Nearly a year ago, my teeth were not in good shape, notably those in the upper jaw.
So, consultations began with the dentist’s detailed prognosis, information and advice. 
Three choices emerged:
1. Leave as was, repairing as much damage as possible.    (Probably suitable for the lower jaw only, so was chosen as such).
2. Treat/remove individual teeth and replace with denture/s.     (Unattractive to me).
3. Remove all upper jaw teeth and insert implants.    (Seemed the most suitable. I wanted something that felt closer to having real teeth).
Next came a series of X-rays, in reassuringly hi-tech surroundings.
I was informed that the entire business might take about 6-9 months to complete. There needed to be time-gaps to ensure healing and acclimatisation.
Later, there was a further consultation, in which mouldings and measurements were taken in preparation for the procedure itself.
The next week, I was in the dentist’s chair at 9.30 am. As agreed, only the upper jaw was to be dealt with.I had a local anaesthetic, but was not sedated (It seems that a few patients react to sedation by becoming too relaxed. It is better for the dentist to perform his intricate task if the patient can respond readily to guidance. However, I understand that those who prefer it are always welcome to take the sedation option).
It was a lengthy process. I didn’t feel a thing, although I could hear my teeth being removedand the implant sites being drilled, which some might find slightly disconcerting. I got out of the chair at about 1.15 pm. Before the numbness wore off, I took two Paracetamol tablets and no further medication was necessary. Later that day, I was pleasantly surprised that post-operation pain was mild, and non-existent by the following day.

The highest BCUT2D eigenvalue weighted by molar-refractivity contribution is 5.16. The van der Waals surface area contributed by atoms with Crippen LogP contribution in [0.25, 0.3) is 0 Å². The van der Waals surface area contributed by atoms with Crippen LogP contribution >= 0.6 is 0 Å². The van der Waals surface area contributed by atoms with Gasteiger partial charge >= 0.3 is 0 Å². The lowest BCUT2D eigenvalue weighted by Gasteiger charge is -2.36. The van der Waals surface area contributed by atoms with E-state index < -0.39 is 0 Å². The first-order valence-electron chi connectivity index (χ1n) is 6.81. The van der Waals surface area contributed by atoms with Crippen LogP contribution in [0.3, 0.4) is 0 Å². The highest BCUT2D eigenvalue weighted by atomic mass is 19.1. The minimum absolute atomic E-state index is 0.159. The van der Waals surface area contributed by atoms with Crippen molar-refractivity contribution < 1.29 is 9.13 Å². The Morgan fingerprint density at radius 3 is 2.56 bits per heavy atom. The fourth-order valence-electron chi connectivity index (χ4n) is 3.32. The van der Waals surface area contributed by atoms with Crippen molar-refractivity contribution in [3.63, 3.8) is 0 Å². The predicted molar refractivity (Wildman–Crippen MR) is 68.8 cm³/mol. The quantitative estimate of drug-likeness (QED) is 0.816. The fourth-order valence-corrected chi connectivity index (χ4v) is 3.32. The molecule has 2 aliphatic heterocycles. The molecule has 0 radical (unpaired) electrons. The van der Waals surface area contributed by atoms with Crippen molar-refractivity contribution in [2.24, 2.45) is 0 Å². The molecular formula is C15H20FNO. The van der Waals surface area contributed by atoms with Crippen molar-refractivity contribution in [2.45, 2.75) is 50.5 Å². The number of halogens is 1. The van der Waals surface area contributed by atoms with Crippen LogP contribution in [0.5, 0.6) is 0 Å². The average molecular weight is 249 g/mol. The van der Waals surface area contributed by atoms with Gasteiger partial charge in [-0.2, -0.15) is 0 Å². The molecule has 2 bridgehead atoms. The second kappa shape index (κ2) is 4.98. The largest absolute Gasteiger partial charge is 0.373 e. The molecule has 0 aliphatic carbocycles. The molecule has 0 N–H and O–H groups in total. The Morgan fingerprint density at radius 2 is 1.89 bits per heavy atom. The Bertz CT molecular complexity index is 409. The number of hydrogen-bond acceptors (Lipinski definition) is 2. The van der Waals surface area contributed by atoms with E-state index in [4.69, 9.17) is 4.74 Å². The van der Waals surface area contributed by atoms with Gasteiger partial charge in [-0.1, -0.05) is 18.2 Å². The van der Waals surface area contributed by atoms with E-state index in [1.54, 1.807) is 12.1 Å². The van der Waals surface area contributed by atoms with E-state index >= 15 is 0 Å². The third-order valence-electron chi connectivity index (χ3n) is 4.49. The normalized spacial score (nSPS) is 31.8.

A  temporary denture was supplied, so that I could look respectable and eat relatively normally. 
After a further three weeks, there came the first version of a new set of teeth, consisting of a long bridge supported by the four implants. It looked good, felt comfortable enough and its insertion was a painless procedure. 
For the next few months, the implants would be bedding in, so it was important that my diet was softish. Rules-of-thumb: avoid any hard food (e.g. apples , so-called “hand-cooked” crisps, etc.) and meals which require a knife and fork. Select meals that can be cut and eaten with a spoon alone (e.g. M&S Mini Meals). I got used to my new teeth quite quickly (I’ve heard that the  mouth not only heals faster than other body parts, it also seems to accomodate changes more easily).
The second version of my new teeth was inserted a few months later. It was just as painless and trouble-free as the first version. By then, I could eat more adventurously.
Finally, the third version. After years of being in a dentally sub-standard condition, I can now smile properly and eat far more enjoyably.
At every stage, the dentist and his assistants/nurses have demonstrated skill, diligence and an admirably professional attention to detail.The entire experience occupied a lot of my time and implants are not inexpensive.It was worth it.

Peter, North London